Sorry that came out so wordy, I didn't know how else to say "most stuff that has a computer isn't a computer."
     
  10. phrelin

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    Northern...
    The automobile analogy here has led me to a further thought. We don't describe the vehicle as a Ford Mustang engine or Chevy Silverado engine. I guess a Ford F-150 would be a pickup truck powered by an internal combustion engine. And I guess my iPad is a [something] powered by an electronic computer. What the something is, I don't know. I think it has about as much in common with an Etch-A-Sketch as it does a tablet.
     
  11. Stuart Sweet

    Stuart Sweet The Shadow Knows!

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    Right you are. And the term "computer" isn't really appropriate for that. But in a world where we still "dial" telephones, "turn on" things that don't have knobs, and "roll down" windows, it's just another misnomer.

    Don't worry old friend, someone younger than us will coin a new term fairly soon for their computing / communication / entertainment portal device.

    To paraphrase an old movie, (The Money Pit) I think we should call it Meryl Streep.
     
  12. SayWhat?

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    Before too long < we > will connect to the web without the need of any external devices. We will have some form of implant available from birth that will be self-powered from our own body's electrical impulses..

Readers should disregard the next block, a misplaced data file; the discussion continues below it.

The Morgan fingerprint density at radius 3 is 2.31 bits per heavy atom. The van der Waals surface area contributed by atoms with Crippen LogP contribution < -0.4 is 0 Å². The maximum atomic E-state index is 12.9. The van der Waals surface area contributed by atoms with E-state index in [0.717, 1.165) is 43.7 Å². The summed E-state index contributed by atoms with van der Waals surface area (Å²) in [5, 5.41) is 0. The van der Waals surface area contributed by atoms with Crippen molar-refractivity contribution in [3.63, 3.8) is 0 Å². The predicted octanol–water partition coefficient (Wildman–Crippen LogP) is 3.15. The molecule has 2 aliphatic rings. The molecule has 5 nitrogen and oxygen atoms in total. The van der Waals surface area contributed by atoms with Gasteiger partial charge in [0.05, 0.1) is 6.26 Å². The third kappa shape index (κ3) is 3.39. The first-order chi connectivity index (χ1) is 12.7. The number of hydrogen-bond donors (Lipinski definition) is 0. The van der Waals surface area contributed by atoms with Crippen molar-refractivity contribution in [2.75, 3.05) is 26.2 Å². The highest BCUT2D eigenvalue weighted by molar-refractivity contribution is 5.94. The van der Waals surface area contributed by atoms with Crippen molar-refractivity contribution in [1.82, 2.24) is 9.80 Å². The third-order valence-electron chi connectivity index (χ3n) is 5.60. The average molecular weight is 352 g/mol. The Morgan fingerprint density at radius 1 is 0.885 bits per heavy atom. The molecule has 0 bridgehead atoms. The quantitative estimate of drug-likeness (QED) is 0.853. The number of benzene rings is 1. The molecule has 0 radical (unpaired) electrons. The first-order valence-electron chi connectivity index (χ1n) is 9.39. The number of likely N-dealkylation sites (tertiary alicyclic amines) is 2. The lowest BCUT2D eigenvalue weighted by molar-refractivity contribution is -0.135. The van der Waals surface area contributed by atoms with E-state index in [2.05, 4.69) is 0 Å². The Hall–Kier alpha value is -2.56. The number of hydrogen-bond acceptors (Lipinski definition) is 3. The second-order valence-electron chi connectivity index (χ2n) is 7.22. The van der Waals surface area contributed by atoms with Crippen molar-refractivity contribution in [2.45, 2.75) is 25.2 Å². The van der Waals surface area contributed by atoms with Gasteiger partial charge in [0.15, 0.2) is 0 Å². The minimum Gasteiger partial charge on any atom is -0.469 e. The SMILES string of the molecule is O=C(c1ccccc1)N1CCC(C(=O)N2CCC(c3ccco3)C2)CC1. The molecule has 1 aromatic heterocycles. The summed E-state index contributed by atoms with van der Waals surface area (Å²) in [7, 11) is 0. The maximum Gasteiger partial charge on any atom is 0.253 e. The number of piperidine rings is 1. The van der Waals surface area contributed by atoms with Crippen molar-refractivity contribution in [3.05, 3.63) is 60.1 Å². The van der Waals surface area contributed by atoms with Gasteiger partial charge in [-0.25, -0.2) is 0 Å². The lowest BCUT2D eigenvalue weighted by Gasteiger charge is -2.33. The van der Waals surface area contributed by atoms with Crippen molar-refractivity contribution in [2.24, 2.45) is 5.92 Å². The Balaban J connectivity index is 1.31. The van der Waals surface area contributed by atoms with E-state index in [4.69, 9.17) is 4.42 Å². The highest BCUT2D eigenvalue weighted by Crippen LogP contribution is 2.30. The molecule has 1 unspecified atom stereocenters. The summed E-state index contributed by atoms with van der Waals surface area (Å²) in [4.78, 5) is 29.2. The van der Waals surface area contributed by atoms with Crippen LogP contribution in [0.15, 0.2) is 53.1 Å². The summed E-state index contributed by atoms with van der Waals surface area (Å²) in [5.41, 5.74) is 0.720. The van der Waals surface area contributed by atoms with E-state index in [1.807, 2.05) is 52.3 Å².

13. pfp

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    I absolutely consider my iphone a computer.
     
  14. YtseJammer1977

    YtseJammer1977 Mentor

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    Wouldn't a "computer" simply be a device capable of "computing"?
     
  15. Stewart Vernon

    Stewart Vernon Roving Reporter Staff Member Super Moderator DBSTalk Club

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    Stuart... here's something conceptually in your wheelhouse.

    You are an illustrator... and you use a computer to do at least some of that.

    Purists would argue that you are not an artist if you use a computer program that does some of the work for you.

    I, for example, stand a much better chance of painting the Mona Lisa via Photoshop than I ever would via paintbrush in hand.

    Note that *I* don't see it this way... but I'm extending the concept of what "defines" a computer to other concepts.

    Arguably, if an internet connection is required in your mind to make a computer a computer... I'm curious if you would extend that ever-evolving dynamic to other technologies.